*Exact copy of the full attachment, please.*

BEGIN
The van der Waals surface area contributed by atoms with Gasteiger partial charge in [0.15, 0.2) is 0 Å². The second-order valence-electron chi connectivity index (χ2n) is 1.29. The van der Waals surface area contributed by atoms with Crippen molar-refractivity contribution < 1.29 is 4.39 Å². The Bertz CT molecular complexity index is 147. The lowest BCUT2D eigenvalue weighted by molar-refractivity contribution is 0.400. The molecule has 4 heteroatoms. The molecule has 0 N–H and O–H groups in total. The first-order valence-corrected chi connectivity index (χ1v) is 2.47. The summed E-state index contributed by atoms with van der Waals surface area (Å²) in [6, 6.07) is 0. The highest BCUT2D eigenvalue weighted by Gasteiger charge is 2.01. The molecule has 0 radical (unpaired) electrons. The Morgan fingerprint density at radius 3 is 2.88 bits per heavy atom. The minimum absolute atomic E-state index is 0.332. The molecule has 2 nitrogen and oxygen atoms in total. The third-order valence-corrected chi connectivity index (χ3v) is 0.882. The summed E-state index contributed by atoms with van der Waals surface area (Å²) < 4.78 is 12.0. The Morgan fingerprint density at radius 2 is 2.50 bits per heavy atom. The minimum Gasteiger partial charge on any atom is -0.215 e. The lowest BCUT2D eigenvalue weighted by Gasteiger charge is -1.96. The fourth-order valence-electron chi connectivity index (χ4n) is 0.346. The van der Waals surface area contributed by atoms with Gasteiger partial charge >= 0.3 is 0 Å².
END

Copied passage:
The van der Waals surface area contributed by atoms with Gasteiger partial charge in [0.15, 0.2) is 0 Å². The second-order valence-electron chi connectivity index (χ2n) is 1.29. The van der Waals surface area contributed by atoms with Crippen molar-refractivity contribution < 1.29 is 4.39 Å². The Bertz CT molecular complexity index is 147. The lowest BCUT2D eigenvalue weighted by molar-refractivity contribution is 0.400. The molecule has 4 heteroatoms. The molecule has 0 N–H and O–H groups in total. The first-order valence-corrected chi connectivity index (χ1v) is 2.47. The summed E-state index contributed by atoms with van der Waals surface area (Å²) in [6, 6.07) is 0. The highest BCUT2D eigenvalue weighted by Gasteiger charge is 2.01. The molecule has 0 radical (unpaired) electrons. The Morgan fingerprint density at radius 3 is 2.88 bits per heavy atom. The minimum absolute atomic E-state index is 0.332. The molecule has 2 nitrogen and oxygen atoms in total. The third-order valence-corrected chi connectivity index (χ3v) is 0.882. The summed E-state index contributed by atoms with van der Waals surface area (Å²) < 4.78 is 12.0. The Morgan fingerprint density at radius 2 is 2.50 bits per heavy atom. The minimum Gasteiger partial charge on any atom is -0.215 e. The lowest BCUT2D eigenvalue weighted by Gasteiger charge is -1.96. The fourth-order valence-electron chi connectivity index (χ4n) is 0.346. The van der Waals surface area contributed by atoms with Gasteiger partial charge >= 0.3 is 0 Å².